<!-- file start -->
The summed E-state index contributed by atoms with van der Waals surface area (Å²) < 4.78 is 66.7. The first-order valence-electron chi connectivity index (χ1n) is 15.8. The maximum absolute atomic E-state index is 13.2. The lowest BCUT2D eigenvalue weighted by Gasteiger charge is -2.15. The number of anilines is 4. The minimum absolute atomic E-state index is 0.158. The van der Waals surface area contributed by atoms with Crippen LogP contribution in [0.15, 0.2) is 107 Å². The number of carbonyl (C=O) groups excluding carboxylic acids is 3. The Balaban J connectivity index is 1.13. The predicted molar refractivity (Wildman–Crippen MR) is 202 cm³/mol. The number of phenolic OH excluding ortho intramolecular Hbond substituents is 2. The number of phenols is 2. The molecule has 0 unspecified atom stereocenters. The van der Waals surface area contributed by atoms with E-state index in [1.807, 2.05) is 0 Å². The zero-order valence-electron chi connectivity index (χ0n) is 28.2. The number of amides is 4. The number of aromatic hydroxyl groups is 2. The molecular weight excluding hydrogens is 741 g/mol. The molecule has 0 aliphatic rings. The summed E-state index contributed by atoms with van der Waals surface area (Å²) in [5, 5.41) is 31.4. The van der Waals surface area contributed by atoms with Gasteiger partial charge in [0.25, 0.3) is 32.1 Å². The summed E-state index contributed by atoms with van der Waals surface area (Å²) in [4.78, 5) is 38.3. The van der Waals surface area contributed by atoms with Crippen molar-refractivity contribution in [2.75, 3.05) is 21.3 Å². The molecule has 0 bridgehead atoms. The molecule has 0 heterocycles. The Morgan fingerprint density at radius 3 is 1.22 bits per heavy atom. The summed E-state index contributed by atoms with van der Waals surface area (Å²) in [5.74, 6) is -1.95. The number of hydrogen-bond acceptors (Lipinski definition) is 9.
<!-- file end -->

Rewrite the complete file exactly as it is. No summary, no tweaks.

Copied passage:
The summed E-state index contributed by atoms with van der Waals surface area (Å²) < 4.78 is 66.7. The first-order valence-electron chi connectivity index (χ1n) is 15.8. The maximum absolute atomic E-state index is 13.2. The lowest BCUT2D eigenvalue weighted by Gasteiger charge is -2.15. The number of anilines is 4. The minimum absolute atomic E-state index is 0.158. The van der Waals surface area contributed by atoms with Crippen LogP contribution in [0.15, 0.2) is 107 Å². The number of carbonyl (C=O) groups excluding carboxylic acids is 3. The Balaban J connectivity index is 1.13. The predicted molar refractivity (Wildman–Crippen MR) is 202 cm³/mol. The number of phenolic OH excluding ortho intramolecular Hbond substituents is 2. The number of phenols is 2. The molecule has 0 unspecified atom stereocenters. The van der Waals surface area contributed by atoms with E-state index in [1.807, 2.05) is 0 Å². The zero-order valence-electron chi connectivity index (χ0n) is 28.2. The number of amides is 4. The number of aromatic hydroxyl groups is 2. The molecular weight excluding hydrogens is 741 g/mol. The molecule has 0 aliphatic rings. The summed E-state index contributed by atoms with van der Waals surface area (Å²) in [5, 5.41) is 31.4. The van der Waals surface area contributed by atoms with Gasteiger partial charge in [0.25, 0.3) is 32.1 Å². The summed E-state index contributed by atoms with van der Waals surface area (Å²) in [4.78, 5) is 38.3. The van der Waals surface area contributed by atoms with Crippen molar-refractivity contribution in [2.75, 3.05) is 21.3 Å². The molecule has 0 bridgehead atoms. The molecule has 0 heterocycles. The Morgan fingerprint density at radius 3 is 1.22 bits per heavy atom. The summed E-state index contributed by atoms with van der Waals surface area (Å²) in [5.74, 6) is -1.95. The number of hydrogen-bond acceptors (Lipinski definition) is 9.